The Toni Morrison Dreams

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The Toni Morrison Dreams

Author Biography
Poem Text
Poem Summary
Topics For Further Study
Historical Context
Critical Overview
What Do I Read Next?
Further Reading


Elizabeth Alexander 2001

"The Toni Morrison Dreams," by Elizabeth Alexander, was first published in issue 75 of Hanging Loose; next it appeared as part of Alexander's third collection, Antebellum Dream Book, published by Graywolf Press in 2001. "Antebellum" refers to the period before the American Civil War (1861–1865), and its use here suggests that this collection of dream poems though set in the second half of the twentieth century are of a time before race relations have evolved into a harmonious state of equality. A dream book is a collection of narratives that have dream-like qualities, which means that they mix rational and irrational elements sometimes presenting improbable events as ordinary or based on fact. To say these are dreams is to sanction this departure from verisimilitude, to allow for surprise and illogic which are the stuff of dreams. So the title alone suggests that the collection is a series of dream-like scenarios or scenes somehow connected to an American period of racial injustice.

The poems in Antebellum Dream Book are divided into three parts and "The Toni Morrison Dreams" appears in the second part. The poems include personal vignettes about childbirth, urban life, and historical events such as the mid-twentieth-century race riots and the Civil Rights movement. The poem analyzed in this entry focuses on the hierarchy implicit in a literary conference where aspiring or beginning writers flock to hear the celebrity author Toni Morrison read her own work and comment on theirs.

Author Biography

Elizabeth Alexander was born on May 30, 1962, in New York City and grew up in Washington, D.C. She is the daughter of Clifford Leopold Alexander, a business consultant, and Adele Logan Alexander, a historian and writer. Alexander received her bachelor's degree from Yale University in 1984. She went on to receive her master's degree from Boston University in 1987 and her Ph.D. from the University of Pennsylvania in 1992.

Though destined to become a poet and university professor, Alexander began her professional life with a one-year stint as a reporter for the Washington Post. During the last four years of the 1980s, she taught at several schools both in Philadelphia and Boston. For the academic year 1990–1991, Alexander was scholar-in-residence at Haverford College in Haverford, Pennsylvania. From 1991 to 1997, she was a reviewer for the Village Voice and assistant professor of English at the University of Chicago. After that, Alexander was the Grace Hazard Conkling Poet-in-Residence at Smith College in Northampton, Massachusetts, and a lecturer in African American Studies and English at Yale University. As of the early 2000s, Alexander has been an adjunct associate professor of African American Studies at Yale, teaching in the Cave Canem Poetry Workshop.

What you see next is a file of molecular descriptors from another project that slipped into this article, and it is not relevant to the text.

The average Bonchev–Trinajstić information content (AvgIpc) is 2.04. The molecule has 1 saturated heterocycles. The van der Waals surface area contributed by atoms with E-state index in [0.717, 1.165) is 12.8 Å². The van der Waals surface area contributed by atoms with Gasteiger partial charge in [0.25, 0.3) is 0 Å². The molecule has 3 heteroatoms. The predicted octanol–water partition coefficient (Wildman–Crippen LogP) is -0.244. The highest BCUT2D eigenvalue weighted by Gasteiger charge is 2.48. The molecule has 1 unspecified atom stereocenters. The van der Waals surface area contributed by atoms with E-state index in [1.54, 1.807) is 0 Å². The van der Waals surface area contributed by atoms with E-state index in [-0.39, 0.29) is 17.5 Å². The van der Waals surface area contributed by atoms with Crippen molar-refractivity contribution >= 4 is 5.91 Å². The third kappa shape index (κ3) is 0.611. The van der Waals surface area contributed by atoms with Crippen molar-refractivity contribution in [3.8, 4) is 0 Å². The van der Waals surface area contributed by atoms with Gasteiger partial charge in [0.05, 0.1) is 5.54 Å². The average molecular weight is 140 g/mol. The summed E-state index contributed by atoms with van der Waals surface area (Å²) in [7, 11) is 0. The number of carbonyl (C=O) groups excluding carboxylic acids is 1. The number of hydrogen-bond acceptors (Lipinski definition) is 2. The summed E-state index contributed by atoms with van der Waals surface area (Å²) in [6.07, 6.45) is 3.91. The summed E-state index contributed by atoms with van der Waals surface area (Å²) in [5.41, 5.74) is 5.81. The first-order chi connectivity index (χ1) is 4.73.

By 2001, Alexander had published three books of poetry: The Venus Hottentot (1990), Body of Life (1996), and Antebellum Dream Book (2001), which includes the poem "The Toni Morrison Dreams." In 2004, she published a collection of essays on popular culture, painting, and poetry called The Black Interior. In addition to these separate publications, her short stories, poetry, and criticism have appeared in various journals, including American Poetry Review, Callaloo, and Kenyon Review.

While teaching at the University of Chicago, Alexander received the Quantrell Award for Excellence in Undergraduate Teaching. At Smith College, she was the first director of the Poetry Center. Alexander also served as a member of the editorial collective for Meridians, a feminist publication.

Poem Text


Toni Morrison despises
conference coffee, so I offer
to fetch her a Starbucks
macchiato grande, with turbinado sugar.

She's delighted, can start her day properly, 5
draws on her Gauloises,
shakes her gorgeous, pewter dreads,
sips the java that I brought her
and reads her own words:

Nuns go by as quiet as lust 10
Everything in silver-gray and black.

2. Workshop

She asks us to adapt
Synge's Playboy of the Western World
for the contemporary stage.
She asks us to translate "The Birds." 15

She asks us to think about clocks,
see the numbers as glyphs,